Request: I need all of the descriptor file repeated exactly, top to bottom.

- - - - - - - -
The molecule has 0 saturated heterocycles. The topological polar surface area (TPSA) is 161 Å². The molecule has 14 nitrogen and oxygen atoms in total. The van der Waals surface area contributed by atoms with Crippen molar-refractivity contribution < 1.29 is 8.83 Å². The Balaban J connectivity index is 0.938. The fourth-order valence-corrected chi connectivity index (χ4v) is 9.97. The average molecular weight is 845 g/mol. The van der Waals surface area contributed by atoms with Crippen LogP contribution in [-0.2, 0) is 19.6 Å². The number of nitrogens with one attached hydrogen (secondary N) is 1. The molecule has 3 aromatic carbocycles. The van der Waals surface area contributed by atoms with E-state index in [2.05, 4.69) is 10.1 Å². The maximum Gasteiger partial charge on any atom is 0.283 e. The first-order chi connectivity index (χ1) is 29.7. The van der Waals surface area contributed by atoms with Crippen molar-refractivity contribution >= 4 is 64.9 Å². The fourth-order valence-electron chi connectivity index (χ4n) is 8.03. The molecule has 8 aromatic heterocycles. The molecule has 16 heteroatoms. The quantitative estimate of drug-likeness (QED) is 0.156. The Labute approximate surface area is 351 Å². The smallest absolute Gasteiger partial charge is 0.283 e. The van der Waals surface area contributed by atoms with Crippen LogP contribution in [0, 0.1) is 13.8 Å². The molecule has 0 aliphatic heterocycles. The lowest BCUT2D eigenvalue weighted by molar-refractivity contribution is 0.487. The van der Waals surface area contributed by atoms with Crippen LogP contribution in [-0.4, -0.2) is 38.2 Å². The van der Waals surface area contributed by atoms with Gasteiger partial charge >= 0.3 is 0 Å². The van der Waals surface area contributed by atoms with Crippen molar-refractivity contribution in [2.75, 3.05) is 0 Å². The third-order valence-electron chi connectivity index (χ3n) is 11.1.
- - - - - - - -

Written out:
The molecule has 0 saturated heterocycles. The topological polar surface area (TPSA) is 161 Å². The molecule has 14 nitrogen and oxygen atoms in total. The van der Waals surface area contributed by atoms with Crippen molar-refractivity contribution < 1.29 is 8.83 Å². The Balaban J connectivity index is 0.938. The fourth-order valence-corrected chi connectivity index (χ4v) is 9.97. The average molecular weight is 845 g/mol. The van der Waals surface area contributed by atoms with Crippen LogP contribution in [-0.2, 0) is 19.6 Å². The number of nitrogens with one attached hydrogen (secondary N) is 1. The molecule has 3 aromatic carbocycles. The van der Waals surface area contributed by atoms with E-state index in [2.05, 4.69) is 10.1 Å². The maximum Gasteiger partial charge on any atom is 0.283 e. The first-order chi connectivity index (χ1) is 29.7. The van der Waals surface area contributed by atoms with Crippen molar-refractivity contribution >= 4 is 64.9 Å². The fourth-order valence-electron chi connectivity index (χ4n) is 8.03. The molecule has 8 aromatic heterocycles. The molecule has 16 heteroatoms. The quantitative estimate of drug-likeness (QED) is 0.156. The Labute approximate surface area is 351 Å². The smallest absolute Gasteiger partial charge is 0.283 e. The van der Waals surface area contributed by atoms with Crippen LogP contribution in [0, 0.1) is 13.8 Å². The molecule has 0 aliphatic heterocycles. The lowest BCUT2D eigenvalue weighted by molar-refractivity contribution is 0.487. The van der Waals surface area contributed by atoms with Crippen LogP contribution in [-0.4, -0.2) is 38.2 Å². The van der Waals surface area contributed by atoms with Gasteiger partial charge >= 0.3 is 0 Å². The van der Waals surface area contributed by atoms with Crippen molar-refractivity contribution in [2.75, 3.05) is 0 Å². The third-order valence-electron chi connectivity index (χ3n) is 11.1.